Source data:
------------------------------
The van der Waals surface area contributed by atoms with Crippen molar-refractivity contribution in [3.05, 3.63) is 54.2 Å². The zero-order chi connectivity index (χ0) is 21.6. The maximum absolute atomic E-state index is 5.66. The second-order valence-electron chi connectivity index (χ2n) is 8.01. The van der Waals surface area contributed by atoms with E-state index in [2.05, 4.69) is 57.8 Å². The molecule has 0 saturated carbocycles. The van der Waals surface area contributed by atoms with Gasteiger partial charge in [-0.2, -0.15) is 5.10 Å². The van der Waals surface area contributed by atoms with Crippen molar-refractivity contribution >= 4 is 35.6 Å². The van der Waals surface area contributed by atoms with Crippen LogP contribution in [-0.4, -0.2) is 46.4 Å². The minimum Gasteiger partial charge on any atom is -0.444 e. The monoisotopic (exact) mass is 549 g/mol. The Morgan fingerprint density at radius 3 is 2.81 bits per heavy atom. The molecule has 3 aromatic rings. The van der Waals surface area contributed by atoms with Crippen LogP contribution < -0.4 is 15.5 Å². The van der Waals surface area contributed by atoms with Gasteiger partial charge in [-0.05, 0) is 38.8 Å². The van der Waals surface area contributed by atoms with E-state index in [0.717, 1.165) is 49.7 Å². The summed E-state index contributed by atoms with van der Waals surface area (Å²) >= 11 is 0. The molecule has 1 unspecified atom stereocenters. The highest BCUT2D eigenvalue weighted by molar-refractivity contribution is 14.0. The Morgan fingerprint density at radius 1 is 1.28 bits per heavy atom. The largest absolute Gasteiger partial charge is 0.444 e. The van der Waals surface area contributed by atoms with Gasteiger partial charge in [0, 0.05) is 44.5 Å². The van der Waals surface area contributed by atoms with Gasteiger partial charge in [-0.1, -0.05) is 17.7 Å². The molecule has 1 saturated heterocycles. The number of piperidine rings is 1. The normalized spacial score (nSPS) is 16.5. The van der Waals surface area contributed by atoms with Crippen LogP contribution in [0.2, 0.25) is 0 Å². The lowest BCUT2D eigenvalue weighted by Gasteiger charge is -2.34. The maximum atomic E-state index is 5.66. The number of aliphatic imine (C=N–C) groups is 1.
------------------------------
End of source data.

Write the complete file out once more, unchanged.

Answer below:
The van der Waals surface area contributed by atoms with Crippen molar-refractivity contribution in [3.05, 3.63) is 54.2 Å². The zero-order chi connectivity index (χ0) is 21.6. The maximum absolute atomic E-state index is 5.66. The second-order valence-electron chi connectivity index (χ2n) is 8.01. The van der Waals surface area contributed by atoms with E-state index in [2.05, 4.69) is 57.8 Å². The molecule has 0 saturated carbocycles. The van der Waals surface area contributed by atoms with Gasteiger partial charge in [-0.2, -0.15) is 5.10 Å². The van der Waals surface area contributed by atoms with Crippen molar-refractivity contribution >= 4 is 35.6 Å². The van der Waals surface area contributed by atoms with Crippen LogP contribution in [-0.4, -0.2) is 46.4 Å². The minimum Gasteiger partial charge on any atom is -0.444 e. The monoisotopic (exact) mass is 549 g/mol. The Morgan fingerprint density at radius 3 is 2.81 bits per heavy atom. The molecule has 3 aromatic rings. The van der Waals surface area contributed by atoms with Crippen LogP contribution < -0.4 is 15.5 Å². The van der Waals surface area contributed by atoms with Gasteiger partial charge in [-0.05, 0) is 38.8 Å². The van der Waals surface area contributed by atoms with E-state index in [0.717, 1.165) is 49.7 Å². The summed E-state index contributed by atoms with van der Waals surface area (Å²) >= 11 is 0. The molecule has 1 unspecified atom stereocenters. The highest BCUT2D eigenvalue weighted by molar-refractivity contribution is 14.0. The Morgan fingerprint density at radius 1 is 1.28 bits per heavy atom. The largest absolute Gasteiger partial charge is 0.444 e. The van der Waals surface area contributed by atoms with Gasteiger partial charge in [0, 0.05) is 44.5 Å². The van der Waals surface area contributed by atoms with Gasteiger partial charge in [-0.1, -0.05) is 17.7 Å². The molecule has 1 saturated heterocycles. The number of piperidine rings is 1. The normalized spacial score (nSPS) is 16.5. The van der Waals surface area contributed by atoms with Crippen LogP contribution in [0.2, 0.25) is 0 Å². The lowest BCUT2D eigenvalue weighted by Gasteiger charge is -2.34. The maximum atomic E-state index is 5.66. The number of aliphatic imine (C=N–C) groups is 1.